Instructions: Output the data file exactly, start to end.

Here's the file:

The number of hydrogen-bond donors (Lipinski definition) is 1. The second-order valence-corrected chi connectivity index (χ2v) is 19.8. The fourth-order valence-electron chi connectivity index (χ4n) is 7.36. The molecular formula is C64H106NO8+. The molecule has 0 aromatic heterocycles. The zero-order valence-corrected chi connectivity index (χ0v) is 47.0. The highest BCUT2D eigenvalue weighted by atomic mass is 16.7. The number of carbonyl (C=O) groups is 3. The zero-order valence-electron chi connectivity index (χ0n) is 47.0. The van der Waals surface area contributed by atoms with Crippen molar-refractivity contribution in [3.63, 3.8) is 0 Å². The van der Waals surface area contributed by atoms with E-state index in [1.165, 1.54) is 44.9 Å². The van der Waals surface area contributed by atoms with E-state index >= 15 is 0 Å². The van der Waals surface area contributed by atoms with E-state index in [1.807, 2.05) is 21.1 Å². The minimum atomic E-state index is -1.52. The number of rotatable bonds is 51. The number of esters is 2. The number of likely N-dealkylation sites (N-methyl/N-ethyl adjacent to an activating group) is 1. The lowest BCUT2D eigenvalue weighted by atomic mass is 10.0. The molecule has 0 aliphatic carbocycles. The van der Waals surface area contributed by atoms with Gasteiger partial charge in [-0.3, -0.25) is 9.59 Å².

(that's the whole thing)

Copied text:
The number of hydrogen-bond donors (Lipinski definition) is 1. The second-order valence-corrected chi connectivity index (χ2v) is 19.8. The fourth-order valence-electron chi connectivity index (χ4n) is 7.36. The molecular formula is C64H106NO8+. The molecule has 0 aromatic heterocycles. The zero-order valence-corrected chi connectivity index (χ0v) is 47.0. The highest BCUT2D eigenvalue weighted by atomic mass is 16.7. The number of carbonyl (C=O) groups is 3. The zero-order valence-electron chi connectivity index (χ0n) is 47.0. The van der Waals surface area contributed by atoms with Crippen molar-refractivity contribution in [3.63, 3.8) is 0 Å². The van der Waals surface area contributed by atoms with E-state index in [1.165, 1.54) is 44.9 Å². The van der Waals surface area contributed by atoms with E-state index >= 15 is 0 Å². The van der Waals surface area contributed by atoms with E-state index in [1.807, 2.05) is 21.1 Å². The minimum atomic E-state index is -1.52. The number of rotatable bonds is 51. The number of esters is 2. The number of likely N-dealkylation sites (N-methyl/N-ethyl adjacent to an activating group) is 1. The lowest BCUT2D eigenvalue weighted by atomic mass is 10.0. The molecule has 0 aliphatic carbocycles. The van der Waals surface area contributed by atoms with Gasteiger partial charge in [-0.3, -0.25) is 9.59 Å².